Not All Geniuses Get Along

It’s well known that Samuel Johnson, the writer of English’s first great dictionary, didn’t much care for the Scots (remind me to tell you about oats). But you’d think he’d appreciate Scottish geniuses.


I was reading in The Worldly Philosophers by Robert Heilbroner and learned of an interesting feud. This one was between the great wit (read: jerk) and lexicographer Samuel Johnson and Adam Smith, one of the most important moral philosophers of the time and one of the most important economists of all time.


Samuel Johnson had the pleasure of meeting many of the great men of his day, including Adam Smith. When this meeting took place, what did Johnson do? He immediately attacked Smith for some statement he had said in the past.


How did Smith react? He defended himself, in a gentlemanly fashion, of course. But how does Samuel Johnson react to gentlemen? Well, as Smith told it, Johnson called him a liar.


So Johnson had upped the ante a bit. Smith lost his demure façade at this point, replying, “You are a son of a —!”


Heilbroner says, “Such was the classical dialogue between two great teachers of philosophy.”


Adam Smith, genius and sleepwalker

Why do we have this silly expectation that geniuses will somehow be better people than we are? Does intelligence—even intelligence in the realm of moral philosophy, for which Adam Smith was famous—equate to being a better person? How would you have reacted to Johnson?



…Oh, and according to this book, Smith was also famous for sleep walking. He journeyed as much as 15 miles before awakening. And when he was four, he was kidnapped by gypsies, but eventually rescued. Just thought I’d throw those lovely little facts in.


6 Comments Add yours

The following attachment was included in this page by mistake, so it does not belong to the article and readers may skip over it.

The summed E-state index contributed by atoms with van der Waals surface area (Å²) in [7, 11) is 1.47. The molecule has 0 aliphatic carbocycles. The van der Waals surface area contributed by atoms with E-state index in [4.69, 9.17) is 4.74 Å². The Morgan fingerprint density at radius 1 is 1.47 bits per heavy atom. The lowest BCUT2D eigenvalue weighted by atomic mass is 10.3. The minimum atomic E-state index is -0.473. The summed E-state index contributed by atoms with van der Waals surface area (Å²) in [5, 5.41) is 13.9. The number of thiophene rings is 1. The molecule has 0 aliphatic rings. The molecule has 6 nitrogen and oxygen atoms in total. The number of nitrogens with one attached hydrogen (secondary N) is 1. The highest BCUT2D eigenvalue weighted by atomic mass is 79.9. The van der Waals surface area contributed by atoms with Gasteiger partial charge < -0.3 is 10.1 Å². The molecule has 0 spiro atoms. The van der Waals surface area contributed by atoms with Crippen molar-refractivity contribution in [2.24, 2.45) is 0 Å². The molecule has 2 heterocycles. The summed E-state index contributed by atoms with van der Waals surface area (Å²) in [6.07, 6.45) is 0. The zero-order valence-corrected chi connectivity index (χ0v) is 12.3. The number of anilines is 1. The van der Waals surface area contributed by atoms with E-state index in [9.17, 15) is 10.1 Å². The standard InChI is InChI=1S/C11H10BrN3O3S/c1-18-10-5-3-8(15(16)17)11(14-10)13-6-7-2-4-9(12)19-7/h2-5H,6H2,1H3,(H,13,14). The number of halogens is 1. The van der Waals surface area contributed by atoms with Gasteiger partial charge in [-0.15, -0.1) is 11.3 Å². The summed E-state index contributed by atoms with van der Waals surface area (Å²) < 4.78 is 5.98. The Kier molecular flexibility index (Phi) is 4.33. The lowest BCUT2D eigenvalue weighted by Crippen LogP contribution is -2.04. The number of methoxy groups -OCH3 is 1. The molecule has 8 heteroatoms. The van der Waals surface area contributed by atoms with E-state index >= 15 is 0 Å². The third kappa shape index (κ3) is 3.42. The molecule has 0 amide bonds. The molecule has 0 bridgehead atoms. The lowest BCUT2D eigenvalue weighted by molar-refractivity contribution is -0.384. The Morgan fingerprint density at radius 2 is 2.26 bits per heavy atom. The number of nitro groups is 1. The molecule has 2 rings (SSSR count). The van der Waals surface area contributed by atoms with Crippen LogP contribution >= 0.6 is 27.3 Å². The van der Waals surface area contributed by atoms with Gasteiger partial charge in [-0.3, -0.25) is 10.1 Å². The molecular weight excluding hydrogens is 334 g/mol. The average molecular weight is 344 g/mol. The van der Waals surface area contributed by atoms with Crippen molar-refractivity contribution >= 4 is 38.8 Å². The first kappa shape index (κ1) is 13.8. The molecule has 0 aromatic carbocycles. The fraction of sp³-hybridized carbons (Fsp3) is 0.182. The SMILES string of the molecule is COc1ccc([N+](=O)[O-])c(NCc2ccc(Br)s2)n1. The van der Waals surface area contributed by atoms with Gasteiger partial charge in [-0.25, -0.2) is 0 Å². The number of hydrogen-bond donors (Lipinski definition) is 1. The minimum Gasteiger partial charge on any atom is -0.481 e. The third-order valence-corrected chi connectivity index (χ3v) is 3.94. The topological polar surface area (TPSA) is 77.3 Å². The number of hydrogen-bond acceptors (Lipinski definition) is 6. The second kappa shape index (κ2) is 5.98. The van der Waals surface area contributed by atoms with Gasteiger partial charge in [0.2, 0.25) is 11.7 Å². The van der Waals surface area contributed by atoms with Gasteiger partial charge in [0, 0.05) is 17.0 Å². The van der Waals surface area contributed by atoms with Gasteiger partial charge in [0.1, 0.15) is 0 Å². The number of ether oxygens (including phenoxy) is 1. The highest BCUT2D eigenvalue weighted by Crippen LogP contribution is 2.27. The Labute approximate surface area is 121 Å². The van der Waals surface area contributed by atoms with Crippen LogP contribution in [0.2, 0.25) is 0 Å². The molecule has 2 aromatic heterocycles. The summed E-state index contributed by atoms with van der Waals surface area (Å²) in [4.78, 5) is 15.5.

1. Luke says:

    Hi Rebecca! Whenever I hear about Samuel Johnson I think of this!

    1. Blackadder, yes! One of my co-workers is obsessed with that series.

  2. vanbraman says:

    Thanks for the interesting look at Johnson. If you have read The Life of Samuel Johnson, this is not unexpected behavior from him. In today’s world he would probably have a diagnosis of OCD or Tourette’s. Since many geniuses have social disorders, it is not surprising that they don’t get along with each other :-).

    1. Yes, it’s classic Johnson. I hope to have many more Johnson posts to come.

  3. Rod Rodriguez says:

    People need to be reminded more often than they need to be instructed.
    -Samuel Johnson

    Although not always practiced as shown in your example, this is very good advice to live our lives by.

    Man values Intelligence, sometimes above all else. Because of this we undervalue common decency, kindness, truth and even love. 

    Intelligence is to be valued, but not above truth. Truth is to be cheeriest,
    but not without kindness. Kindness can not be exist without
    love. Yet kindness and love can exist without truth or intelligence interfering! 

    Although our society may think Intelligence makes a man, one without love is no man.

    Let us hope those considered most intelligent demonstrate it with love first, of so the rest will follow!

    1. I wonder how intelligent a person can be who doesn’t value common decency, kindness, etc., as you say.

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